Fears of protectionism have changed the market dynamic, and the unpredictability of the Trump Administration suggests those fears could persist. We’ll see how China reacts, and don’t forget Canada’s retaliatory tariffs are set to start July 1st, and who
knows how the U.S. will react. This is a risk to our forecast.

Where does that leave us? BMO’s call for four Fed hikes in 2018 (total, which leaves two more) looks like a decent bet at this point. We continue to look for the BoC to follow suit in July, but tariffs/protectionism could change the backdrop with the meeting still about a month away. With respect to the broader rates outlook, the first four days of this week suggest interest rates will continue to head higher, while Friday’s trade-fear spasm highlights that there are meaningful risks to the outlook.
Strong growth, rising inflation, winding down QE and higher policy rates all suggest there’s room for longer-term yields to rise further in coming months… assuming they aren’t trumped by a trade war.

Have a great week.

Frank & Mark.


Source: Globe & Mail, BMO Capital Markets, Bank of Canada.

The Canada-U.S. tariff discussions coming out of the G7 summit, seemed to increase risks to NAFTA negotiations, putting pressure on the Canadian dollar. The Loonie slipped further as oil prices fell and Italy threatened not to ratify the Comprehensive Economic and Trade Agreement (CETA). The S&P/TSX Composite Index advanced despite the rising trade concerns.  Year-to-date, the TSX is up 0.6% and the benchmark 10-year yield was lower ending the week to yield 2.21%.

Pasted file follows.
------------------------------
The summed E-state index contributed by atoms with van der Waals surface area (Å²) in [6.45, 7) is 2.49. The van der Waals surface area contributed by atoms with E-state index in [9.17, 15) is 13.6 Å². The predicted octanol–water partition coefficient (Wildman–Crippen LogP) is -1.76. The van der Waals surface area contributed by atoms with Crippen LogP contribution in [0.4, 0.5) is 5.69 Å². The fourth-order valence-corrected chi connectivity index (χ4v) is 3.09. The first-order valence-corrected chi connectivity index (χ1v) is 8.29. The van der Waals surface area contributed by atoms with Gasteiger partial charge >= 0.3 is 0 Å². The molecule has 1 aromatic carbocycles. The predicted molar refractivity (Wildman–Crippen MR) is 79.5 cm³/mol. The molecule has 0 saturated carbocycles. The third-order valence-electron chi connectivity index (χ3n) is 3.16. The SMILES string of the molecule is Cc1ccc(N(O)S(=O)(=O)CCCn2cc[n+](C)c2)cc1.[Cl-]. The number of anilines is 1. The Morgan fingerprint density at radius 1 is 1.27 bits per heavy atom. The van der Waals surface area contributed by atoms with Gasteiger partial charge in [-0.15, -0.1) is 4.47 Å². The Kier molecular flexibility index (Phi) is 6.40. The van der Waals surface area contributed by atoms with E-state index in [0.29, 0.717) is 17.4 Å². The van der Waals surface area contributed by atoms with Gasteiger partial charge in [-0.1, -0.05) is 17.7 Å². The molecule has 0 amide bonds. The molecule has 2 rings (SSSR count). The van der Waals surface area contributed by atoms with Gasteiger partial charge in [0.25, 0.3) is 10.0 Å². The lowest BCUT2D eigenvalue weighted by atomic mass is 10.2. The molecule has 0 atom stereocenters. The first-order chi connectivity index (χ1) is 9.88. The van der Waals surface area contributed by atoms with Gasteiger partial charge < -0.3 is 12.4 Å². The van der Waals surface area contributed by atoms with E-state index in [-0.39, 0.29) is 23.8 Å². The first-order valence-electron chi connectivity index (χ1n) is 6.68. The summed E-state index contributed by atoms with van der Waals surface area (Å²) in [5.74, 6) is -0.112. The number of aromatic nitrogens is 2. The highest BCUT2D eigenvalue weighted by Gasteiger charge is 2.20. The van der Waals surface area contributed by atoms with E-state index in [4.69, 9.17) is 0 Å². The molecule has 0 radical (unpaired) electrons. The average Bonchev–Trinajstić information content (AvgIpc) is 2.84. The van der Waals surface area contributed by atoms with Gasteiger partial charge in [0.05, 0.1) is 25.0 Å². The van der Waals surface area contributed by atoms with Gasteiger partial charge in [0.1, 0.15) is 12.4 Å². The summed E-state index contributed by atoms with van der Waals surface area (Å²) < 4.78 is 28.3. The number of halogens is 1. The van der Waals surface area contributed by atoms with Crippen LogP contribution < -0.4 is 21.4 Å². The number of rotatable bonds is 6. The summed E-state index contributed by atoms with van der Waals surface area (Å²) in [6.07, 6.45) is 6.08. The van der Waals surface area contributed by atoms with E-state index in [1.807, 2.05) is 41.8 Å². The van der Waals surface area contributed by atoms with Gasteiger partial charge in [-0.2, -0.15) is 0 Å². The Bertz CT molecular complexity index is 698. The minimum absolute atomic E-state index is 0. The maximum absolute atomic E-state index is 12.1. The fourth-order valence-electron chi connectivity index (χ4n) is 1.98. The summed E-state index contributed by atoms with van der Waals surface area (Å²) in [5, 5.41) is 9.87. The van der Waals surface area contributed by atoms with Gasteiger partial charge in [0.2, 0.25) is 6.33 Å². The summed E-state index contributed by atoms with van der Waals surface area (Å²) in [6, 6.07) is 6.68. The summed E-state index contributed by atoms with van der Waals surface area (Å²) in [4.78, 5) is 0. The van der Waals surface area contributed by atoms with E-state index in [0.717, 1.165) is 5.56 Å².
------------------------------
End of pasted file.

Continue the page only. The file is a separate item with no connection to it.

Trade tensions held the S&P 500 essentially unchanged. As retail sales exceeded forecasts by a large margin and small business confidence climbed to its second highest reading in 45 years, investors began looking forward to blowout earnings in the second quarter. The historic meeting between U.S. President Donald Trump and North Korean leader Kim Jong Un marked a significant reduction in near-term geopolitical risk. Even the mildly hawkish Fed statement, after it raised its target range for federal funds by 0.25%, highlighted a robust economy. Year-to-date, the S&P 500 is up 3.9%, the Dow Jones Industrials are up 1.5%, and the Nasdaq is up 12.2%. The yield on the 10 year Treasury closed at 2.93%.